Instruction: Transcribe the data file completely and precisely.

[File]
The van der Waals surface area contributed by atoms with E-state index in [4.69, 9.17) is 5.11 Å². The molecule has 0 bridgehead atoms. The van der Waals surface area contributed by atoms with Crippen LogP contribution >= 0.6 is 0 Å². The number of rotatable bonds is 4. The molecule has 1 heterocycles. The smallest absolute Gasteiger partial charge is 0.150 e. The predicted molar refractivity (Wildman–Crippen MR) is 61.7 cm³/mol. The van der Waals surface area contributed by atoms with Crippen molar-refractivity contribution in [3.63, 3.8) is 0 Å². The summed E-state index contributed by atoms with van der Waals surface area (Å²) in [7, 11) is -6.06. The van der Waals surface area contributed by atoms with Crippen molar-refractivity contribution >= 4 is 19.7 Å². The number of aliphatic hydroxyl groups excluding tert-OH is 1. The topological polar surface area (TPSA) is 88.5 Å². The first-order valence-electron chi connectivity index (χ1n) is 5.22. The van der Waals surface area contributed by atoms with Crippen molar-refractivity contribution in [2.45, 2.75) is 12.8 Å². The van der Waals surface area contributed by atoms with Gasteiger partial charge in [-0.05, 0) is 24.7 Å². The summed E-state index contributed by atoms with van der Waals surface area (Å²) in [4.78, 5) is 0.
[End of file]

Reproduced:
The van der Waals surface area contributed by atoms with E-state index in [4.69, 9.17) is 5.11 Å². The molecule has 0 bridgehead atoms. The van der Waals surface area contributed by atoms with Crippen LogP contribution >= 0.6 is 0 Å². The number of rotatable bonds is 4. The molecule has 1 heterocycles. The smallest absolute Gasteiger partial charge is 0.150 e. The predicted molar refractivity (Wildman–Crippen MR) is 61.7 cm³/mol. The van der Waals surface area contributed by atoms with Crippen molar-refractivity contribution in [3.63, 3.8) is 0 Å². The summed E-state index contributed by atoms with van der Waals surface area (Å²) in [7, 11) is -6.06. The van der Waals surface area contributed by atoms with Crippen molar-refractivity contribution >= 4 is 19.7 Å². The number of aliphatic hydroxyl groups excluding tert-OH is 1. The topological polar surface area (TPSA) is 88.5 Å². The first-order valence-electron chi connectivity index (χ1n) is 5.22. The van der Waals surface area contributed by atoms with Crippen molar-refractivity contribution in [2.45, 2.75) is 12.8 Å². The van der Waals surface area contributed by atoms with Gasteiger partial charge in [-0.05, 0) is 24.7 Å². The summed E-state index contributed by atoms with van der Waals surface area (Å²) in [4.78, 5) is 0.